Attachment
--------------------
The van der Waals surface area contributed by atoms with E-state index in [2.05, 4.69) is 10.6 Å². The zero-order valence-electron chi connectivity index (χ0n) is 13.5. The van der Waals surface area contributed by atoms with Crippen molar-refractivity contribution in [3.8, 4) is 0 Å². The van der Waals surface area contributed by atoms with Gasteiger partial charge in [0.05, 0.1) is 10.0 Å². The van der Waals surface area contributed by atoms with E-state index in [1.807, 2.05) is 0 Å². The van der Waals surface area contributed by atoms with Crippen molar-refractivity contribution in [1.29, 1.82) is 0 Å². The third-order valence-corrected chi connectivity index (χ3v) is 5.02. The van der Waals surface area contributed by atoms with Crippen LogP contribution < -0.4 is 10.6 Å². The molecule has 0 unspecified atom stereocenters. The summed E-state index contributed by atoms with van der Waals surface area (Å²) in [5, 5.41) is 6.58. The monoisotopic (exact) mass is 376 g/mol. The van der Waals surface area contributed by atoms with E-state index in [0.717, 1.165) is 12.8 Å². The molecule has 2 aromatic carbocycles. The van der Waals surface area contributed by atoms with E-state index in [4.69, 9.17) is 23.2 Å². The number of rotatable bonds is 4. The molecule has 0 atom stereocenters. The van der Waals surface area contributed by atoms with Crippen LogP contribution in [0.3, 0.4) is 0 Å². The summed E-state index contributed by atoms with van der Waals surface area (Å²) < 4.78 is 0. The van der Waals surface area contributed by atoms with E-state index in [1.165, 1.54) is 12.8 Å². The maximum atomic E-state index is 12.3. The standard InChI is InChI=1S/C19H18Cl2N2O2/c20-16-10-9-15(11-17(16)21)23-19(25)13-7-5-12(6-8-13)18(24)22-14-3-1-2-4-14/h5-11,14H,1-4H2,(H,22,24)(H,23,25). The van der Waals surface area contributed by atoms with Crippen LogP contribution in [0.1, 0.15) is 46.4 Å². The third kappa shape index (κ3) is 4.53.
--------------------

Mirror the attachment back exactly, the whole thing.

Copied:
The van der Waals surface area contributed by atoms with E-state index in [2.05, 4.69) is 10.6 Å². The zero-order valence-electron chi connectivity index (χ0n) is 13.5. The van der Waals surface area contributed by atoms with Crippen molar-refractivity contribution in [3.8, 4) is 0 Å². The van der Waals surface area contributed by atoms with Gasteiger partial charge in [0.05, 0.1) is 10.0 Å². The van der Waals surface area contributed by atoms with E-state index in [1.807, 2.05) is 0 Å². The van der Waals surface area contributed by atoms with Crippen molar-refractivity contribution in [1.29, 1.82) is 0 Å². The third-order valence-corrected chi connectivity index (χ3v) is 5.02. The van der Waals surface area contributed by atoms with Crippen LogP contribution < -0.4 is 10.6 Å². The molecule has 0 unspecified atom stereocenters. The summed E-state index contributed by atoms with van der Waals surface area (Å²) in [5, 5.41) is 6.58. The monoisotopic (exact) mass is 376 g/mol. The van der Waals surface area contributed by atoms with E-state index in [0.717, 1.165) is 12.8 Å². The molecule has 2 aromatic carbocycles. The van der Waals surface area contributed by atoms with E-state index in [4.69, 9.17) is 23.2 Å². The number of rotatable bonds is 4. The molecule has 0 atom stereocenters. The van der Waals surface area contributed by atoms with Crippen LogP contribution in [0.3, 0.4) is 0 Å². The summed E-state index contributed by atoms with van der Waals surface area (Å²) < 4.78 is 0. The van der Waals surface area contributed by atoms with E-state index in [1.165, 1.54) is 12.8 Å². The maximum atomic E-state index is 12.3. The standard InChI is InChI=1S/C19H18Cl2N2O2/c20-16-10-9-15(11-17(16)21)23-19(25)13-7-5-12(6-8-13)18(24)22-14-3-1-2-4-14/h5-11,14H,1-4H2,(H,22,24)(H,23,25). The van der Waals surface area contributed by atoms with Crippen LogP contribution in [0.1, 0.15) is 46.4 Å². The third kappa shape index (κ3) is 4.53.